No BSN required if 20 yrs or more experience!

Nurses Career Support


Specializes in ER.

I received a recruitment email from a hospital system I had once applied to. I'm not really looking, but out of curiosity looked at their job descriptions.

Formerly they required a BSN within 5 years. Now they give you 6 years, but it's waived if the applicant has 20 or more years RN experience.

Either it's a swing in the direction of common sense, or, more likely, a response to the current increased need for RNs in my region. But it warmed my old heart.

our local hospital system recently dropped the BSN requirement if you have 5 years nursing experience.

Hospitals are feeling the pressure of needing more qualified RN's. Now suddenly the requirement for the all-mighty BSN is waived/changed.

Funny how that works.

I think this is fantastic!! A degree certainly isn't everything. Heck one of the best nurses I ever worked with was a diploma nurse!

Specializes in ICU.

I have never understood why people think the "diploma" nurse is sub-standard. Those diploma RNs usually had 3 years of hospital-based education, including tons of hands-on skills hours. I initially obtained the ADN simply because I already had a degree. It took me 1 1/2 years from start to finish. When I went back to take classes for the BSN, I was dumbfounded as to what the big deal was. Those BSN classes were so easy, NOTHING compared to my ADN education! It seemed to be a waste of time and money, and contributed very little towards my nursing ability. We have BSN nurses now who have never placed an NG tube, started an IV, and other simple, basic skills, and did not have to take chemistry or research classes. Not trying to bash a BSN education, but just stating that I fail to see why it started being in such demand. Oh, I also had to do 180 hours extra clinical for the BSN, even though I was already an RN. From what I understand, if you take those classes online, you don't even have to do any extra clinicals, so just what, exactly, is the point of it?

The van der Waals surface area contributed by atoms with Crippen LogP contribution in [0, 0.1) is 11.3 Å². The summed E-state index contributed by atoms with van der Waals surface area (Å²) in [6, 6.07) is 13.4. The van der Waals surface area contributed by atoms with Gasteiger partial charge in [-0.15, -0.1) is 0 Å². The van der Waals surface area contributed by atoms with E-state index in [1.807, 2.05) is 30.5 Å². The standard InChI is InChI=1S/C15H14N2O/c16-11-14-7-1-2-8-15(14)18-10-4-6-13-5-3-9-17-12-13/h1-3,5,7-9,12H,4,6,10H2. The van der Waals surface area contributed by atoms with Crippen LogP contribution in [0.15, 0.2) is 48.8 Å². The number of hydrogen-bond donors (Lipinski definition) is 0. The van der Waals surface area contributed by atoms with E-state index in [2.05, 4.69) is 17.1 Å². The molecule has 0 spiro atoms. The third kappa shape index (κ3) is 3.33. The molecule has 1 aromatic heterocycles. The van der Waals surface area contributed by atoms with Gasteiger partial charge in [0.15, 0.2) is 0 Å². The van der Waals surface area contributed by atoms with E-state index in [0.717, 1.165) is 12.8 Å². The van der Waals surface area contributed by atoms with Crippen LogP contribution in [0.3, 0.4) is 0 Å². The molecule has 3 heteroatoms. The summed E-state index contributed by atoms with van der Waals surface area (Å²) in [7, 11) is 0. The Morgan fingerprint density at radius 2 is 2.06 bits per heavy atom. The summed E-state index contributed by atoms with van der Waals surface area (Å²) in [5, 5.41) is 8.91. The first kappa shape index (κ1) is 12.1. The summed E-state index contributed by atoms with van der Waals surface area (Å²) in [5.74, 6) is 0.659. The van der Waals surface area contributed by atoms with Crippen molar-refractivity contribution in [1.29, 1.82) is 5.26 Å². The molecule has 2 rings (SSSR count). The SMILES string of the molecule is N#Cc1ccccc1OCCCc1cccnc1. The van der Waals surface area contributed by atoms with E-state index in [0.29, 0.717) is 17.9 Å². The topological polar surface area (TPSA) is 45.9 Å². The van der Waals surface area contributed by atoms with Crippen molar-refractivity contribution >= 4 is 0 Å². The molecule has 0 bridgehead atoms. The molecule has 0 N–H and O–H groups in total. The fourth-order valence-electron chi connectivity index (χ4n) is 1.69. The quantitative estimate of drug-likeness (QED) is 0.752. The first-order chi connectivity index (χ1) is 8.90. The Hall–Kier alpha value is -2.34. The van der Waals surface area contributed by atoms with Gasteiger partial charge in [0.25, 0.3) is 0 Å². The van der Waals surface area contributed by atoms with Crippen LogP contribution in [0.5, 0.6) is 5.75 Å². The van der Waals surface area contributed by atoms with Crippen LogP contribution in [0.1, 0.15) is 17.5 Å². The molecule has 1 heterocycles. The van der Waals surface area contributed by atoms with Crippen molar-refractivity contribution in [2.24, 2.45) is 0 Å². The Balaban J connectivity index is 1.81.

Specializes in Clinical Research, Outpt Women's Health.

What region are you in Emergent?

Specializes in Psych (25 years), Medical (15 years).
Formerly they required a BSN within 5 years. Now they give you 6 years, but it's waived if the applicant has 20 or more years RN experience.


Specializes in ER.
What region are you in Emergent?

The email was from the Swedish hospital system in Western Washington, although I'm in a different part of the state.

Specializes in school nurse.

It's an interesting turn of events, the waiver of their previous BSN requirement if you have experience. Seems like common sense.

But please, please, PLEASE let this thread not be high-jacked to become another one of those overdone, tired screeds re: ADN v BSN v Diploma etc.

No matter what your opinion is on that matter, it's right up there with NETY for high incidence of thread-jacking. (Did I invent a new term, or has it been used before?)

Specializes in Nurse Leader specializing in Labor & Delivery.

I get it. It seems ridiculous to require a BSN of nurses who are looking at retirement in 5 years.

If I were queen of the world, I would go so far as to waive it if you have 10+ years of experience, rather than 20.

Actually, if I were queen of the world, I would not require a BSN at all for direct care nurses, but instead, offer a robust incentive package for those who CHOOSE to go back and further their education, the form of a healthy tuition reimbursement package and an increase in pay for those who have obtained their degree or have specialty certifications.

Specializes in Med/Surg/Infection Control/Geriatrics.
+ Add a Comment